Image 1 of 1

19 Oaxaca, Mexico (October 31, 2014)

Add to Lightbox
For several weeks in 2014 I traveled through southern Mexico, including to Oaxaca, where this picture was taken as people geared up for Dia de los Muertos (Day of the Dead).

Each day in Mexico I would ask myself the perplexing question, Why did I not come here sooner? Years earlier I had made day-trips into Mexico’s Caribbean tourist destinations and into Tijuana, but this makes for a fairly superficial experience of the country.

I asked this question because Mexico is so close; it is my own country’s neighbor, geographically speaking. It features prominently in our political debates. And for all the controversy over immigration, migrants from Mexico are part of the fabric of the United States. So why did I travel to scores of other countries before making time for an immediate neighbor?

One of my joys in Mexico was meeting Mexicans who for part of their lives had lived and worked in the United States. We’d encounter one another in restaurants, on beaches, on sidewalks, and even in cemeteries, and I never tired of hearing stories about their experiences in the United States and their hopes in life.

There’s much to love about Mexico, and much to learn. If you’re an American and making a list of countries you’d like to visit, consider putting Mexico near the top.

___
http://www.reflectionsontheroad.com/12-photos-day-of-the-dead-in-oaxaca-mexico/
Copyright
Joel Carillet
Image Size
3337x5000 / 6.7MB
Contained in galleries
And Who Is My Neighbor?
For several weeks in 2014 I traveled through southern Mexico, including to Oaxaca, where this picture was taken as people geared up for Dia de los Muertos (Day of the Dead). <br />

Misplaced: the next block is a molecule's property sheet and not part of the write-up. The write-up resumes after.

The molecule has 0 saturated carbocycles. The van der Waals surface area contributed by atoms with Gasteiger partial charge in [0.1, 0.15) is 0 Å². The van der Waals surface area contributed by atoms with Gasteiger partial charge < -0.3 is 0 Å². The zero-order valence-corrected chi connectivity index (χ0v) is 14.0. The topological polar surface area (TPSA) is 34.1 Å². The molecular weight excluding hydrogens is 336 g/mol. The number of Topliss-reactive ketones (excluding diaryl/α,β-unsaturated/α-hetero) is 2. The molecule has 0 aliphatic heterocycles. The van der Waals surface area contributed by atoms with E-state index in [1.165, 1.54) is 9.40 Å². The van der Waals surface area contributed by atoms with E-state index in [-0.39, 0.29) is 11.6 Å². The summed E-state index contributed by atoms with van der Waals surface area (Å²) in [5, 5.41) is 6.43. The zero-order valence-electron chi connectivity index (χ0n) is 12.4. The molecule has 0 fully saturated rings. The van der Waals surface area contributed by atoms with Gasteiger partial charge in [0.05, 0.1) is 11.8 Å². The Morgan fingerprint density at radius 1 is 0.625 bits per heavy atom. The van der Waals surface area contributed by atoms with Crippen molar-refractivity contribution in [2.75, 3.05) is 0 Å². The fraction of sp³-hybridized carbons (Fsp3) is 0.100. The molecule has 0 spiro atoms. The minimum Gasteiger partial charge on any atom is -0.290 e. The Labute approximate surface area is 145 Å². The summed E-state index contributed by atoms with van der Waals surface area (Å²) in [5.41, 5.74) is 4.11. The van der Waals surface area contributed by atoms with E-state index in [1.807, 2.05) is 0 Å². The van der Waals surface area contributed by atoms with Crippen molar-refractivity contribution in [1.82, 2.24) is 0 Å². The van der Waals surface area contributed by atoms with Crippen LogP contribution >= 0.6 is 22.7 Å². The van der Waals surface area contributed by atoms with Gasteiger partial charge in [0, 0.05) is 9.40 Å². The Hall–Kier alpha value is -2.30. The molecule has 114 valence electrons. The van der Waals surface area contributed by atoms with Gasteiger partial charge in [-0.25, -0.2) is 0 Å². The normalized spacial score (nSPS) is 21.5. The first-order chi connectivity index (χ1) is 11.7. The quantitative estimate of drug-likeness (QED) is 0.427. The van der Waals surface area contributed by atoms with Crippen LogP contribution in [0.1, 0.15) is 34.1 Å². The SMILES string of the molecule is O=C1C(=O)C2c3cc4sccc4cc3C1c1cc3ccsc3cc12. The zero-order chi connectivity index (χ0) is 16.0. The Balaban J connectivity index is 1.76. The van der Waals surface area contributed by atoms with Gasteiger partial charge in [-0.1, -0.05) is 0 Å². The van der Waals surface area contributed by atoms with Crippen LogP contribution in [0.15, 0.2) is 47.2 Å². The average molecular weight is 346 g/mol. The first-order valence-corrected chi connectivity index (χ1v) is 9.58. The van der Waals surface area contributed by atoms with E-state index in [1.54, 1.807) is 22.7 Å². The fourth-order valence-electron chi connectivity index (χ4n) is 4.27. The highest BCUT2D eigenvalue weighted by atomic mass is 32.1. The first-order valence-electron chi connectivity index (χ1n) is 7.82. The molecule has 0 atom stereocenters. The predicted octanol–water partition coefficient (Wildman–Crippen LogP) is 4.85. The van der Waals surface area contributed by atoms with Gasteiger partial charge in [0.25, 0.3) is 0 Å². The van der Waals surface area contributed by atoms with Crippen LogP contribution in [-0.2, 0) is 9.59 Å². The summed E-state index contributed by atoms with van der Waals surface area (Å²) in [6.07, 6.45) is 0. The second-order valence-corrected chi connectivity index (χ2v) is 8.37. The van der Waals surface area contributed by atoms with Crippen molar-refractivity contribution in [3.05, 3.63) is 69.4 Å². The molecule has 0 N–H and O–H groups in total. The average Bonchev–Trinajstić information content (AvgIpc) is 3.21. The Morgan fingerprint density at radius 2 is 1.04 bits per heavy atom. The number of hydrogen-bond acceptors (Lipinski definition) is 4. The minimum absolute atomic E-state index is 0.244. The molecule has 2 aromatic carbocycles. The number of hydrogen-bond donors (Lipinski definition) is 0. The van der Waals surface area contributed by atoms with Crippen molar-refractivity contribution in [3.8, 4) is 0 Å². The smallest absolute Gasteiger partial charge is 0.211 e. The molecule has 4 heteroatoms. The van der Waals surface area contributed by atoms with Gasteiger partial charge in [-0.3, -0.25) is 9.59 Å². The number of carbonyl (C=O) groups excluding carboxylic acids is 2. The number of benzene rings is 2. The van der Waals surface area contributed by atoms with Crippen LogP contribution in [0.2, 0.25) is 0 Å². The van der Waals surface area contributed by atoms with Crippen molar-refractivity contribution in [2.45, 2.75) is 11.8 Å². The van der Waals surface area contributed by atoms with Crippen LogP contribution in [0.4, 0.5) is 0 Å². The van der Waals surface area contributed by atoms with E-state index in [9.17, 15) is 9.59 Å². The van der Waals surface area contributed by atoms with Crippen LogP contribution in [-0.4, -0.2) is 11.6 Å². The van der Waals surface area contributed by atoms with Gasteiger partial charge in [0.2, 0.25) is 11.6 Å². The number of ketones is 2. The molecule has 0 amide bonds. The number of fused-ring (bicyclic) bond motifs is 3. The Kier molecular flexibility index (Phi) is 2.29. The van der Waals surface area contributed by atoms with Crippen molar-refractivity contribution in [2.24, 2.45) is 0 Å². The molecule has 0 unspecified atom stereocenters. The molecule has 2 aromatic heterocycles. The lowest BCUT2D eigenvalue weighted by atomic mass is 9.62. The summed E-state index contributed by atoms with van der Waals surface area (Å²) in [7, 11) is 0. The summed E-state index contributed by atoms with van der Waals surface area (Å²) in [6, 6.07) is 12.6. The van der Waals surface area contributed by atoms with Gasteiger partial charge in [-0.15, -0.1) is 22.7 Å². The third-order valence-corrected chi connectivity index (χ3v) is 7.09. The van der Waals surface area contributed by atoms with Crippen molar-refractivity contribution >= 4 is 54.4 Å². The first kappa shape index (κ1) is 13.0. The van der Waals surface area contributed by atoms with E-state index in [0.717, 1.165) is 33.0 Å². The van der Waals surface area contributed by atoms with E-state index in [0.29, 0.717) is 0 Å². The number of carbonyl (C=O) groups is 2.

<br />
Each day in Mexico I would ask myself the perplexing question, Why did I not come here sooner? Years earlier I had made day-trips into Mexico’s Caribbean tourist destinations and into Tijuana, but this makes for a fairly superficial experience of the country.<br />
<br />
I asked this question because Mexico is so close; it is my own country’s neighbor, geographically speaking. It features prominently in our political debates. And for all the controversy over immigration, migrants from Mexico are part of the fabric of the United States. So why did I travel to scores of other countries before making time for an immediate neighbor?<br />
<br />
One of my joys in Mexico was meeting Mexicans who for part of their lives had lived and worked in the United States. We’d encounter one another in restaurants, on beaches, on sidewalks, and even in cemeteries, and I never tired of hearing stories about their experiences in the United States and their hopes in life.<br />
<br />
There’s much to love about Mexico, and much to learn. If you’re an American and making a list of countries you’d like to visit, consider putting Mexico near the top.<br />
<br />
___<br />
http://www.reflectionsontheroad.com/12-photos-day-of-the-dead-in-oaxaca-mexico/